CSS Tricks: Responsive Flexbox Grid

I recently was asked to complete a little exercise for a job I am interviewing for. It was fairly simple – Build a responsive grid layout and e AJAX for adding and removing elements, dynamically. We are going to focus mainly on the responsive layout but will also cover the AJAX bit as well, just because it was my first exposure to AJAX, having always used fetch(), and I really liked it!

If you need to, you can reference my full code on codepen – Flexbox Grid w/ AJAX.

The rules:

  1. There will be 2 ‘top-level’ components: A button for adding boxes and a grid container.
  2. Each box will be 300×300 with 20px space around all boxes. Each box will have an X button in the top right corner.
  3. Clicking the Add Box button, will add a new element to the page and send out an AJAX request to an external JSON file. After successful receipt, the contents of JSON object will be inserted inside of the newly created box and aligned both vertically and horizontally.
  4. Clicking the X button will delete that specific box from the page.

1. Top Level Components

First, we will create our html elements. There will be 2 main divs, both will be containers. The first for our Add Box button and the second will be our flexbox grid container div. It should look like this:

1.png

You should now see a tiny button up on the top left corner of your page. Let’s add some styling to get things going!

2. Building the Grid

2

This one is fairly simple. We are going to center the text of the button inside of the container and add some space between it and the grid as well as the top of the page. Secondly, the button will have some basic styling.

Now onto the important part of this post – the responsive grid. Flexbox is really awesome because it takes a lot of the functionality that we used to have to manually set, things like floats, and just does it for us behind the scenes.

In order to make your component a flex component, we first need to set 2 values: display and flex-wrap. Your styling for the grid-container class div should look like this:

3.png

Setting the display value to flex will designate this parent component as a flex parent. Additionally, setting the flex-wrap value to wrap will make it so that new elements that do not fit on a line will be pushed to the next line – perfect for responsive design and browser resizing!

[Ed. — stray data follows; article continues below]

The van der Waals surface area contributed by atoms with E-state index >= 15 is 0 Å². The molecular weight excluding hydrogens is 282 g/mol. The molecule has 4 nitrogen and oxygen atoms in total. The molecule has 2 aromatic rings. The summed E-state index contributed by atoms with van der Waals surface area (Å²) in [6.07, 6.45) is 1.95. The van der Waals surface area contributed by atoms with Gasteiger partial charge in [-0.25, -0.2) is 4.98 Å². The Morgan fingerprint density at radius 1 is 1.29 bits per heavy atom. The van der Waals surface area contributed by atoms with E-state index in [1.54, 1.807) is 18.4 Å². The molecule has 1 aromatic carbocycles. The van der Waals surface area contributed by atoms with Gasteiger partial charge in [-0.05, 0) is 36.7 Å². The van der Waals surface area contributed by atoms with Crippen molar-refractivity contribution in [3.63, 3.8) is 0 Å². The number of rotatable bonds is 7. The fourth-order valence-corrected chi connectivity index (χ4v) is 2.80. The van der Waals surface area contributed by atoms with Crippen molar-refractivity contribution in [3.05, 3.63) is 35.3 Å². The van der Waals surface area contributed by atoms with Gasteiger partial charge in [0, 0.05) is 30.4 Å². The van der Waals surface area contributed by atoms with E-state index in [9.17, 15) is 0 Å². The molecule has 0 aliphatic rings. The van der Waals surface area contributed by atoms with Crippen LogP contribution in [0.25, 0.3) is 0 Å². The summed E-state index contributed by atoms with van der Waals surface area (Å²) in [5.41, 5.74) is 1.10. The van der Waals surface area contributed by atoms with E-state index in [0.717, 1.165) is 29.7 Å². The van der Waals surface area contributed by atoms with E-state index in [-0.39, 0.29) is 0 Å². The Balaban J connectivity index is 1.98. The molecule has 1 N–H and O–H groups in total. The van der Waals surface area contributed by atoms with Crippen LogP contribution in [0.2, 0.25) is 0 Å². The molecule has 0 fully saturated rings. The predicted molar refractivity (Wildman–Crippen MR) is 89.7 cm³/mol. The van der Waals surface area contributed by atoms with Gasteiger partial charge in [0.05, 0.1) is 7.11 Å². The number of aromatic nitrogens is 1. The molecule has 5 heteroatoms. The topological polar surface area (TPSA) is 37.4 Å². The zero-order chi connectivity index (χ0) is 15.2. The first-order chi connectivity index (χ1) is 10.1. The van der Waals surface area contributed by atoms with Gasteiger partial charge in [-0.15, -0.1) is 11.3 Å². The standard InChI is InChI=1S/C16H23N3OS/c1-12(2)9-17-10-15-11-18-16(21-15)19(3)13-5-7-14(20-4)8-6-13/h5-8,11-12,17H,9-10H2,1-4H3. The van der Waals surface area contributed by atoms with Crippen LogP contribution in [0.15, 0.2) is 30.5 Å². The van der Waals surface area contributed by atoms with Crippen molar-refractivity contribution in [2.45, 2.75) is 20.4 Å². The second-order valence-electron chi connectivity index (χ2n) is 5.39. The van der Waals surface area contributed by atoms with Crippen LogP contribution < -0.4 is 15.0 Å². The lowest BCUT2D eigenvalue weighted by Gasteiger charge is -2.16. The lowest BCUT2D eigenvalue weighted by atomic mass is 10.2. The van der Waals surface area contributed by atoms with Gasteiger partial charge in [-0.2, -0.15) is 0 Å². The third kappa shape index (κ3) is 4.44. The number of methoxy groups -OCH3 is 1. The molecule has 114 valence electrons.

Now, we want to add some boxes in this grid. Now, these boxes will only be generated when we click on the Add Box button (more on that in a bit), but for now, let’s throw the child div in the grid just to test out how it works. Our child component will look something like this. (We can delete this when we get to the next step)

4.png

I will explain later why I decided to use 2 classes for the child component, it will make sense once we get to the jQuery portion of the page. Now, let’s add some styling to this child component so that it behaves how we want it to inside of this grid.

5.png

When we set the display and flex-wrap of the parent component, we sealed the deal on all the children of that container. There is nothing left to do, unless you plan on nesting more components inside of that child. We will be doing just that. Since we want to center some text inside each box, we should make each box, also a flex parent component (parent to its child – the <h3> tag). To achieve this, we set the display to flex and instead of using flex-wrap, since we only want to center some text, we can use another property, align-items by setting that to center. Finally, to set the size of the box, we explicitly set the width and height.

Let’s set the properties for the children component of this box. The X button in the top right and the text which will be returned from our AJAX request.

6.png

We set the width of the h3 tag to be 100% of its container so that when we use text-align: center on its parent, it will actually center the text. As for the button? Did you notice how the parent component has a position: relative property? That is so we can set our X button in a specific spot of the box. To do this, we set the parent’s position to relative and the position of the child to absolute. Since we want it in the top right, we set top: 0 and right: 0.

3. Setting up the AJAX Script

This part was a little confusing to me at first, but a little internet digging and it all made sense – let’s take a look. To do this, we are going to be using jQuery. The way it works is such that, we set some jQuery functions to run only when there is a click event on an element with an id of insert idWe gave our button the id of add-box. So let’s check out the script!

Inside of your <head> tag, we will be putting our script, which starts with the opening tag, <script>. In order for our function to get going we need to begin it with the following line of code, $(document).ready(function () {. This will get the ball rolling, it basically says – As soon as the page is rendered and ready to go, you may proceed onto the next line of this script – but not before. Our next line of code will be used to initiate our script, only when there is a click event on our Add Box button. It will look like this.

7.png

In jQuery, you always need to start things off with the money sign, $. For those still unfamiliar, the translation of this line is as follows: When there is a click event on any element on the page with an id of add-box, run the following function (or block of code). Let’s look at the next few lines.